Neville filed a motion to dismiss on December 10, 2013 (Dkt. No. 24), arguing that he should be dismissed from Count Two because Cabrera's excessive force claim is properly analyzed under the Fourteenth Amendment, not the Eighth. Neville also argues that he should be dismissed from Count Three because Cabrera did not allege that Neville had any involvement with his medical treatment or requests for treatment. In response, Cabrera argues that Neville should not be dismissed from Count Two because Cabrera was in fact convicted at the time of the alleged use of force, thus making the Eighth Amendment applicable to his claim. Cabrera did not respond to Neville's argument that he should be dismissed from Count Three. In reply, Neville claims that in light of Cabrera's statement that he was convicted as of the date the claim arose, Neville should be dismissed from Count One because the Fourteenth Amendment does not apply to excessive force claims brought by convicted prisoners.
On March 3, 2014, LVMPD was served with a summons and a copy of Cabrera's Amended Complaint (Dkt. No. 36). LVMPD filed a motion to dismiss (Dkt. No. 37), arguing that it had already been dismissed from the case with prejudice pursuant to this Court's Order (Dkt. No. 23) and that Cabrera's method of service was improper.
III. LEGAL STANDARD
An initial pleading must contain "a short and plain statement of the claim showing that the pleader is entitled to relief." Fed.R.Civ.P. 8(a). The court may dismiss a complaint for failing to state a claim upon which relief can be granted. Fed.R.Civ.P. 12(b)(6). In ruling on a motion to dismiss, "[a]ll well-pleaded allegations of material fact in the complaint are accepted as true and are construed in the light most favorable to the non-moving party." Faulkner v. ADT Sec. Servs., Inc., 706 F.3d 1017, 1019 (9th Cir. 2013) (citations omitted). In addition, documents filed by a plaintiff who is proceeding without counsel (as is the case here) must be liberally construed, and a pro se complaint must be "held to less stringent standards than formal pleadings drafted by lawyers." Erickson v. Pardus, 551 U.S. 89 (2007) (quoting Estelle v. Gamble, 429 U.S. 97, 106 (1976)) (internal citations and quotation marks omitted); see also Butler v. Long, 752 F.3d 1177, 1180 (9th Cir. 2014).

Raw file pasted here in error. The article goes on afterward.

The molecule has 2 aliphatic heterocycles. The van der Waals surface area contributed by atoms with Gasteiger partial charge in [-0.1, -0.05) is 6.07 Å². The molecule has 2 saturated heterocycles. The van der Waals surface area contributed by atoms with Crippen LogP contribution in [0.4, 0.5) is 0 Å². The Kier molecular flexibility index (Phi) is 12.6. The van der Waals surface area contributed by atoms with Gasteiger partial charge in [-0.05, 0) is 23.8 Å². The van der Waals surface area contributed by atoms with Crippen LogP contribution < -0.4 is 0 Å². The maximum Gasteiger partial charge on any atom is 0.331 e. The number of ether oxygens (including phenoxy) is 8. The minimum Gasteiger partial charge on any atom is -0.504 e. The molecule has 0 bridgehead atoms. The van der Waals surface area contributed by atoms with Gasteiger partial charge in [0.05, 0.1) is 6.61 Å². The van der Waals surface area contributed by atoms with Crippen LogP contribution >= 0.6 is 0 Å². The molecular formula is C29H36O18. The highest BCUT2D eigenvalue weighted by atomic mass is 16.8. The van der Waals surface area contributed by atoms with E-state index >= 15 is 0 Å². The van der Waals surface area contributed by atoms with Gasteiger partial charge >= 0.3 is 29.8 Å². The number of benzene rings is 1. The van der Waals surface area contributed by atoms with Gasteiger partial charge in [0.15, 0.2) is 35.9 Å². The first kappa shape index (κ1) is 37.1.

To survive a motion to dismiss, a complaint need not contain "detailed factual allegations, " but it must do more than assert "labels and conclusions" or "a formulaic recitation of the elements of a cause of action...." Ashcroft v. Iqbal, 556 U.S. 662, 678 (2009) (quoting Bell Atlantic Corp. v. Twombly, 550 U.S. 544, 555 (2007)). In other words, a claim will not be dismissed if it contains "sufficient factual matter, accepted as true, to state a claim to relief that is plausible on its face, " meaning that the court can reasonably infer "that the defendant is liable for the misconduct alleged." Iqbal, 556 U.S. at 678 (internal quotation and citation omitted). The Ninth Circuit, in elaborating on the pleading standard described in Twombly and Iqbal, has held that for a complaint to survive dismissal, the plaintiff must allege ...